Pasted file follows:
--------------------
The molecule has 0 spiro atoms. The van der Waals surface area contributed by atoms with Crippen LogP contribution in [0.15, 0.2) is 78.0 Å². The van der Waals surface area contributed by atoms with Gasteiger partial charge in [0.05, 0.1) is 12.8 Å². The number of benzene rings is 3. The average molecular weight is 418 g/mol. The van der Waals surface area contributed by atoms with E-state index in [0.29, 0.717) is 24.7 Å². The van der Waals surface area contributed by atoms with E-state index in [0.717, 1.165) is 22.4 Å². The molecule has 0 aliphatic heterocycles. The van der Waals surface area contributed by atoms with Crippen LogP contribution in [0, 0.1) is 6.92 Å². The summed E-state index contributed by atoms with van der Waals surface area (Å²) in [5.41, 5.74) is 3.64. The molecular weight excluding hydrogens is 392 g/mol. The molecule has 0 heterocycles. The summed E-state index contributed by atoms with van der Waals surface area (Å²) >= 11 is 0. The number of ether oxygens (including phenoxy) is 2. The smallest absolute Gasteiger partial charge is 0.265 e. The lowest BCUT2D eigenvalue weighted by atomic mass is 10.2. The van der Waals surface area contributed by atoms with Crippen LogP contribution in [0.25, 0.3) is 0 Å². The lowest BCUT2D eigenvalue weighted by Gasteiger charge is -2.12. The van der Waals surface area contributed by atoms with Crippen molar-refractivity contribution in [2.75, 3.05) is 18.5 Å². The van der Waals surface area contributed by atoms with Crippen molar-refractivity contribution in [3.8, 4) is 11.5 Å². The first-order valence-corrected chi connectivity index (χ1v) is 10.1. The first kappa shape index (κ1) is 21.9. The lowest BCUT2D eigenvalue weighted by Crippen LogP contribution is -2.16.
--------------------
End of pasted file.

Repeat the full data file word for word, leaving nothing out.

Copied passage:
The molecule has 0 spiro atoms. The van der Waals surface area contributed by atoms with Crippen LogP contribution in [0.15, 0.2) is 78.0 Å². The van der Waals surface area contributed by atoms with Gasteiger partial charge in [0.05, 0.1) is 12.8 Å². The number of benzene rings is 3. The average molecular weight is 418 g/mol. The van der Waals surface area contributed by atoms with E-state index in [0.29, 0.717) is 24.7 Å². The van der Waals surface area contributed by atoms with E-state index in [0.717, 1.165) is 22.4 Å². The molecule has 0 aliphatic heterocycles. The van der Waals surface area contributed by atoms with Crippen LogP contribution in [0, 0.1) is 6.92 Å². The summed E-state index contributed by atoms with van der Waals surface area (Å²) in [5.41, 5.74) is 3.64. The molecular weight excluding hydrogens is 392 g/mol. The molecule has 0 heterocycles. The summed E-state index contributed by atoms with van der Waals surface area (Å²) >= 11 is 0. The number of ether oxygens (including phenoxy) is 2. The smallest absolute Gasteiger partial charge is 0.265 e. The lowest BCUT2D eigenvalue weighted by atomic mass is 10.2. The van der Waals surface area contributed by atoms with Crippen LogP contribution in [0.25, 0.3) is 0 Å². The lowest BCUT2D eigenvalue weighted by Gasteiger charge is -2.12. The van der Waals surface area contributed by atoms with Crippen molar-refractivity contribution in [2.75, 3.05) is 18.5 Å². The van der Waals surface area contributed by atoms with Crippen molar-refractivity contribution in [3.8, 4) is 11.5 Å². The first-order valence-corrected chi connectivity index (χ1v) is 10.1. The first kappa shape index (κ1) is 21.9. The lowest BCUT2D eigenvalue weighted by Crippen LogP contribution is -2.16.